All this is happening in a context where in the history of global mental health, mental health has never gained so much attention as it is having now. The true relevance and meaning of mental health in the global agenda should not be shaded by the present world politics tainted by the new political history of the US and its former president. There is also more reason to think that the globalization of mental health or mental health seen as a global issue started with the 2030 Agenda and Sustainable Development Goals (SDGs) by 2015. The World Economic Forum (WEF) which started in 1971 has been an important space where political and other leaders of society come to shape global agenda.  Mental health as an idea has not been concretely discussed in the WEF until very recently. In 2015, in an issue briefing brain research and in 2019 whole discussion sessions were made on mental health. During WEF 2019 important political figures like Prince William were panelist. Interestingly, not only he shared his political vision for mental health but he talked of his lived experience of mental health issues. Is it a coincidence that since then mental health has taken a greater place in WEF discussions. Or is the political will and power to make mental health a priority the true drive in mental health development across the globe? So mental health as a global issue of relevance, is very recent. A gradual ideological yet very concrete paradigm shift from the slogans time to act to time to invest has then become very rapidly manifest.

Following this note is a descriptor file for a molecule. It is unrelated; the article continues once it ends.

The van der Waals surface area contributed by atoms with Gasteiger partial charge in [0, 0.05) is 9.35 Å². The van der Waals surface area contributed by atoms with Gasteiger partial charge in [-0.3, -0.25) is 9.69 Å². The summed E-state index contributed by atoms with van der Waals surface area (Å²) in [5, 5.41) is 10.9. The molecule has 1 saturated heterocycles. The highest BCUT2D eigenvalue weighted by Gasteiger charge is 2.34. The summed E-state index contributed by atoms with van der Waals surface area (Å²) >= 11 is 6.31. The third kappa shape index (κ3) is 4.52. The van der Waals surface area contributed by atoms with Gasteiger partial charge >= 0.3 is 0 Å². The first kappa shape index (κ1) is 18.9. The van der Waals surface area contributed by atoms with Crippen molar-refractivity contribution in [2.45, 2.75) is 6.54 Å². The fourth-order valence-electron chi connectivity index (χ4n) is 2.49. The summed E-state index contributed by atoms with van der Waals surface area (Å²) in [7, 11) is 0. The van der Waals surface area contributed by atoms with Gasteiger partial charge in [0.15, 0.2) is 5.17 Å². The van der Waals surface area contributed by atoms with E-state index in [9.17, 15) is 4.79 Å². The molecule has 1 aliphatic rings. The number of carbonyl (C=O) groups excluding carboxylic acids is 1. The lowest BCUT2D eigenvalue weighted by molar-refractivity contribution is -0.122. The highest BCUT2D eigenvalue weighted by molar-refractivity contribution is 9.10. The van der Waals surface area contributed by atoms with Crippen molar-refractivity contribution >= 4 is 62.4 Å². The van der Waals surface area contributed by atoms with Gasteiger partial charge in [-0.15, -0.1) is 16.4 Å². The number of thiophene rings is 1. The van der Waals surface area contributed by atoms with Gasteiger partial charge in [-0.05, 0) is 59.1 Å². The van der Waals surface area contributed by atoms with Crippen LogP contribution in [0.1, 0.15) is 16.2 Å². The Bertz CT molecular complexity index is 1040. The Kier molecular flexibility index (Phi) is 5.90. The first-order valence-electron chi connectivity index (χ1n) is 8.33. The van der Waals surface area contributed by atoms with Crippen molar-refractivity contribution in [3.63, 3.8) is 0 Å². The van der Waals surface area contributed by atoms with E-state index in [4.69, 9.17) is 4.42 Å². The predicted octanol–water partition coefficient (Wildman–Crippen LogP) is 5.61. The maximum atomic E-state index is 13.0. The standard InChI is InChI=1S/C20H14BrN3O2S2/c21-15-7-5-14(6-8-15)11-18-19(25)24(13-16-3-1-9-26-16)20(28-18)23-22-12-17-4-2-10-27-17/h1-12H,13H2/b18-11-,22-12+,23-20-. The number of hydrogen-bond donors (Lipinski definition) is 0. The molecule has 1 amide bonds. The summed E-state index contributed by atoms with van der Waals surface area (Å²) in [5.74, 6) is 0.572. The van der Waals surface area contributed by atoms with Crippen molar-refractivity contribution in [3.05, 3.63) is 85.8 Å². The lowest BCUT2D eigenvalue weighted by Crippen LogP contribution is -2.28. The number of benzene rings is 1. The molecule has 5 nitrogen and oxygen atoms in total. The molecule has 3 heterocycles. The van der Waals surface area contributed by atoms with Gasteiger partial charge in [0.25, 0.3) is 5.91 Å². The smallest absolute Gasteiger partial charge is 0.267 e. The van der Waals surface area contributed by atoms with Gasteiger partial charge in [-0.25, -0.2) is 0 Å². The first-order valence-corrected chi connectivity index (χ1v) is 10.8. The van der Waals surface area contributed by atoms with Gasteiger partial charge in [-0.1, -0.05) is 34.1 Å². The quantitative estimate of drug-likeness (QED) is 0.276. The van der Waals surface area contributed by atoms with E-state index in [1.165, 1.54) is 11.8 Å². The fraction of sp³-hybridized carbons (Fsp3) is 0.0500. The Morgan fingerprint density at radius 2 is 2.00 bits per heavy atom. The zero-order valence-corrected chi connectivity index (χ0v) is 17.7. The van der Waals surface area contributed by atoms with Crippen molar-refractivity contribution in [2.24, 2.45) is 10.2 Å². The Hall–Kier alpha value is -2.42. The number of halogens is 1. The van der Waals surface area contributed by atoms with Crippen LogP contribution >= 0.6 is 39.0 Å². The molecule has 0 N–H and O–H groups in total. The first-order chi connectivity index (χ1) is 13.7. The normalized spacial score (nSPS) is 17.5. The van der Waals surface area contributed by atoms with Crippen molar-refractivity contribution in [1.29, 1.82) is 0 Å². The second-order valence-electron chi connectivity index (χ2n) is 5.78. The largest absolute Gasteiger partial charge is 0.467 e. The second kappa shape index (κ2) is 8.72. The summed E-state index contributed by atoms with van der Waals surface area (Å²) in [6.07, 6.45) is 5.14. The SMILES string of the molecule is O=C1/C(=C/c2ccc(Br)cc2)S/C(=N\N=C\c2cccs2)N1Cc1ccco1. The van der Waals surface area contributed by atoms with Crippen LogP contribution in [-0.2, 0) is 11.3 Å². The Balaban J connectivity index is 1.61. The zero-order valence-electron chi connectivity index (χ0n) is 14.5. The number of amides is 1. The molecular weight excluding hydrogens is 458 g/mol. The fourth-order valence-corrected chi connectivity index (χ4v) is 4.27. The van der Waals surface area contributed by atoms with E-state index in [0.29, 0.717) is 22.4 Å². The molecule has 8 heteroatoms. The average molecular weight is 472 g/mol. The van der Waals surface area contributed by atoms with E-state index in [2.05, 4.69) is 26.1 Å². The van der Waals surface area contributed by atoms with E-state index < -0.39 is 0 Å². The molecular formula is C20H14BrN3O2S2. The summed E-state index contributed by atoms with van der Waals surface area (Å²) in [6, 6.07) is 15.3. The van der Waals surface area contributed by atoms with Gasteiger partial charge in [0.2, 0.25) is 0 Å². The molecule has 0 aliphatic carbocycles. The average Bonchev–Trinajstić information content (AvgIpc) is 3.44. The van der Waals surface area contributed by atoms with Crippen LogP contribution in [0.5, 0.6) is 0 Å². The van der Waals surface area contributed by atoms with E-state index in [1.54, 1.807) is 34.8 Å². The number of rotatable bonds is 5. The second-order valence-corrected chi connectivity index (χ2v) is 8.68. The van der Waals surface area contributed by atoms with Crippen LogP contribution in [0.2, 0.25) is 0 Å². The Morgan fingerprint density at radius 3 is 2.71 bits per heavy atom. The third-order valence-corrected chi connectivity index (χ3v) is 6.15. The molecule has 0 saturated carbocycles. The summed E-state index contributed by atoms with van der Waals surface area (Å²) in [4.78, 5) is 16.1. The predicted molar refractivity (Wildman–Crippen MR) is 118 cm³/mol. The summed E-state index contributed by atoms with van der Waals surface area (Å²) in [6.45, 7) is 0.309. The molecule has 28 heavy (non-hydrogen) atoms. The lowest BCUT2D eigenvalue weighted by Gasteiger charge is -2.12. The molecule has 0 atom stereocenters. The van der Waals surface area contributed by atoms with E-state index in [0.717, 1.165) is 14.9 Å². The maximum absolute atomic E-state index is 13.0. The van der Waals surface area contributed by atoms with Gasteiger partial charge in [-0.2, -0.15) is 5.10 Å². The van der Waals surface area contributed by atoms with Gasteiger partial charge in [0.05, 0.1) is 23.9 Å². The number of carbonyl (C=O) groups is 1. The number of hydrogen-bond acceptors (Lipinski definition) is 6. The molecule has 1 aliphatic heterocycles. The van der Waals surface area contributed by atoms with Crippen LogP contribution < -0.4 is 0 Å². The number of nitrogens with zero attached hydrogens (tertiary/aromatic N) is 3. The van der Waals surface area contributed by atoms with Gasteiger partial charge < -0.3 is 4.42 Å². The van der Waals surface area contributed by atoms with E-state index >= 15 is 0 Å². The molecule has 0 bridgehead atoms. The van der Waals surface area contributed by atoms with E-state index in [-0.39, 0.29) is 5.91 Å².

Again, with the UN Policy brief on Covid19 and mental health published in 2020, the call for action to world leaders was more direct.  Therefore, 27years later the World Mental Health Days has not had the impetus on global mental health as the few Davos meetings and the rise of the covid19 pandemic. Therefore, it is clear, from this analysis that the role of political will and power in mental health development is crucially indispensable. Mental health has been struggling to get to this degree of international spotlight because humanity prior to now has somehow been blind to the need to invest in mental health. However, there is also a lot to know from this struggle. 1) Is mental health understood as it should by policy and decision makers? 2) Mental illness is invisible. It is ignored most of the time and mental health seems to be utopic.